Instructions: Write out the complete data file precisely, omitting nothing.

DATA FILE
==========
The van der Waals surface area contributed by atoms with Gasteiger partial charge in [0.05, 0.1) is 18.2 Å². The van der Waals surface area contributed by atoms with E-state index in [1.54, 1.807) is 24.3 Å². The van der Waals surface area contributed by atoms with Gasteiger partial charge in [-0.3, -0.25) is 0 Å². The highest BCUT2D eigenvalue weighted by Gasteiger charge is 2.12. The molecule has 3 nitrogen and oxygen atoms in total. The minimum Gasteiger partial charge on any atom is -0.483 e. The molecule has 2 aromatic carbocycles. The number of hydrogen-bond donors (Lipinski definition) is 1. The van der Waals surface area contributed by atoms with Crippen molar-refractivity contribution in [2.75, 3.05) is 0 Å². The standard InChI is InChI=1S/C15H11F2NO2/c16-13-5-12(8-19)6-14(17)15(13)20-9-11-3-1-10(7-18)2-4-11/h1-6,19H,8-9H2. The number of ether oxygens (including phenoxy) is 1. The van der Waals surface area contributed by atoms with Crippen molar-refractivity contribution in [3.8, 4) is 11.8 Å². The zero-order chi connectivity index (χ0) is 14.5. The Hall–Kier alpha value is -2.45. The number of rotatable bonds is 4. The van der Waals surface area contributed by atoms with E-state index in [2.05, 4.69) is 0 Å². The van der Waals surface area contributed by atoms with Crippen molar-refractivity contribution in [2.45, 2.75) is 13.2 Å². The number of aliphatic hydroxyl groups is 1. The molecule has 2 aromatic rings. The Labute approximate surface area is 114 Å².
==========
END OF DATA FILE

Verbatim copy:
The van der Waals surface area contributed by atoms with Gasteiger partial charge in [0.05, 0.1) is 18.2 Å². The van der Waals surface area contributed by atoms with E-state index in [1.54, 1.807) is 24.3 Å². The van der Waals surface area contributed by atoms with Gasteiger partial charge in [-0.3, -0.25) is 0 Å². The highest BCUT2D eigenvalue weighted by Gasteiger charge is 2.12. The molecule has 3 nitrogen and oxygen atoms in total. The minimum Gasteiger partial charge on any atom is -0.483 e. The molecule has 2 aromatic carbocycles. The number of hydrogen-bond donors (Lipinski definition) is 1. The van der Waals surface area contributed by atoms with Crippen molar-refractivity contribution in [2.75, 3.05) is 0 Å². The standard InChI is InChI=1S/C15H11F2NO2/c16-13-5-12(8-19)6-14(17)15(13)20-9-11-3-1-10(7-18)2-4-11/h1-6,19H,8-9H2. The number of ether oxygens (including phenoxy) is 1. The van der Waals surface area contributed by atoms with Crippen molar-refractivity contribution in [3.8, 4) is 11.8 Å². The zero-order chi connectivity index (χ0) is 14.5. The Hall–Kier alpha value is -2.45. The number of rotatable bonds is 4. The van der Waals surface area contributed by atoms with E-state index in [2.05, 4.69) is 0 Å². The van der Waals surface area contributed by atoms with Crippen molar-refractivity contribution in [2.45, 2.75) is 13.2 Å². The number of aliphatic hydroxyl groups is 1. The molecule has 2 aromatic rings. The Labute approximate surface area is 114 Å².